The seven hopefuls to be the next chief of K’atlodeeche First Nation (KFN) gathered for a candidates’ forum on Oct. 23.
And about 60 members of the First Nation came to the forum to hear what the candidates had to say, which was plenty.
The forum began at about 7 p.m. and ran until almost midnight.
The candidates began by stating their cases to be elected chief on Nov. 6.
Andy Cardinal, an Ekati Mine worker, said he has the skills to help with KFN finances and programs and to provide more information to members.
“Those kinds of things I want to bring out to our community,” he said. “Be more transparent, up front and show what’s going on.”
As the first candidate to speak, Cardinal was also the first to mention one of the big issues facing KFN – what to do with a $28.3-million settlement with the federal government for the agricultural benefits in Treaty 8. Members recently voted against a proposal for a $15,000 individual one-time payout to all band members and setting up an $18-million trust fund.
“You as a community have to decide what you want to do on that,” Cardinal told the members. “It’s not basically up to what chief and council want to do. It has to go back into the community.”
Ken Norn, general manager of KFN’s development arm, said his life speaks for itself about his ability to be chief.
“For economic development, I will continue to work to create training and employment opportunities and business opportunities, for our members,” he said, noting he would like to see a youth centre completed and a new store built.
Norn said the big issue right now is the agricultural treaty benefit.
“My recommendation is going to be to do a small payment out before Christmas,” he said. “And I know there is a way of doing this and that we can settle the difference after the New Year. It may seem difficult, but it’s not a big deal.”
April Martel said she has the skills to be chief, including a passion for public speaking and a great work ethic, along with an ability to listen.
“My years in the teaching field have given me the tools to be a great leader in our community,” she said.
Plus, Martel noted she has volunteered for many years and served on numerous boards.
She said the number one issue in the community is housing, noting there are homeless people, houses deteriorating from mould and overcrowded homes.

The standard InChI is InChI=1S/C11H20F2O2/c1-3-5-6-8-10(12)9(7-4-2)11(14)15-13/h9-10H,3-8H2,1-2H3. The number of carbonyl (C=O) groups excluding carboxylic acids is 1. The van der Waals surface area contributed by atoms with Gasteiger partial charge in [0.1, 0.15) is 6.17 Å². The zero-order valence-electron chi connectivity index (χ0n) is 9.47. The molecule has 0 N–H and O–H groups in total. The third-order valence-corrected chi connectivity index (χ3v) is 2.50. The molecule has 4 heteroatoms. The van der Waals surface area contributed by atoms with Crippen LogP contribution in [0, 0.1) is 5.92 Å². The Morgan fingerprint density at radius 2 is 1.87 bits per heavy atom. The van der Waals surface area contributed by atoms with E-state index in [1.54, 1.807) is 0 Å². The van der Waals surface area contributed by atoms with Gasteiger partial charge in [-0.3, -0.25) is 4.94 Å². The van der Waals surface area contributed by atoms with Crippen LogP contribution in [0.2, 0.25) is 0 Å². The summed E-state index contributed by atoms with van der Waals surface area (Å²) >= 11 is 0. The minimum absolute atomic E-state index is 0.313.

Martel also went through a list of other concerns, including education, jobs training, wellness and health and culture and language.
Amos Cardinal began his remarks by saying KFN should look at the federal government’s obligations to the First Nation.
“A lot of First Nations across Canada are operating under core funding dollars that they get every year,” he said. “We have to go through the GNWT to get our money.”
However, Cardinal noted KFN has never signed a treaty with the GNWT, yet has to negotiate for things in the community.
“I think that’s wrong,” he said, saying the federal government should live up to its obligations and Treaty 8.
As for housing, Cardinal noted there is a sawmill on the Hay River Reserve.
“I believe we can be building a lot of houses along the river there,” he said. “You see a lot of single young guys walking around with no place to go.”
Cardinal also mentioned education, homelessness, poverty and transparency as some of his concerns.
Jeff Norn said his main reason for running is to increase KFN transparency.
“We got so many things that are in the books you don’t even know where to start until you actually start,” he said. “I want transparency through everything.”
Plus, Norn wants to bring back community co-operation.
“We’re a broken people,” he said. “We need cohesion. We need to be back together as Dene people.”
Instead, Norn said the First Nation is divided into little groups and families.
“And it shouldn’t be this way,” he said. “We should be one people. We’re Dene. We’re supposed to be one group.”
Norn added that problems with housing and alcohol on the reserve largely stem from unemployment.
Doreen Tambour expressed her vision of the people of KFN living in harmony.
“That’s how we lived traditionally,” she said. “We worked together. We made decisions together. We laughed together. We protected one another. We aren’t only protectors of the land. We’re protectors of our people. My mission is to continue to promote living the Dene Laws, which our ancestors have taught us. These are basic, simple, human, decent laws.”
There are a lot of concerns facing KFN, she noted. “But I think if you always focus on the negative in life then you’re only ever going to see the negative.”
Tambour said her experience in finance, administration and justice will help her as chief to overcome the problems facing KFN.
Lenny Fabian said he has a creative mind that he could put to use as chief, pointing to the example of his efforts as a youth worker.
“I built the youth centre from the ground up, on the verge of being scrapped and shut down,” he noted.
Fabian, 28, pointed out that most of his generation don’t even have a place to live.
“Most of us are still living with family,” he said.
In fact, Fabian said many of his generation and the next generation may have to leave the reserve for a place to live.
“I myself am on the verge of having to move,” he said. “I’m sorry to say that. Because there is nowhere to live on the reserve, unless you want to pay high prices for houses or living for high rent in town.”
Fabian told the band members he has taken care of the youth, adding, “And now it’s time for me to take care of the rest of you.”
Following the introductory comments, there were hours of questions on a wide variety of issues.
One of the questions was about the candidates’ views on legalized cannabis, considering it is not allowed on the Hay River Reserve under a KFN prohibition bylaw banning ‘intoxicating substances’.
There was general support among candidates for cannabis legalization and the hope that it could somehow become an economic opportunity for KFN.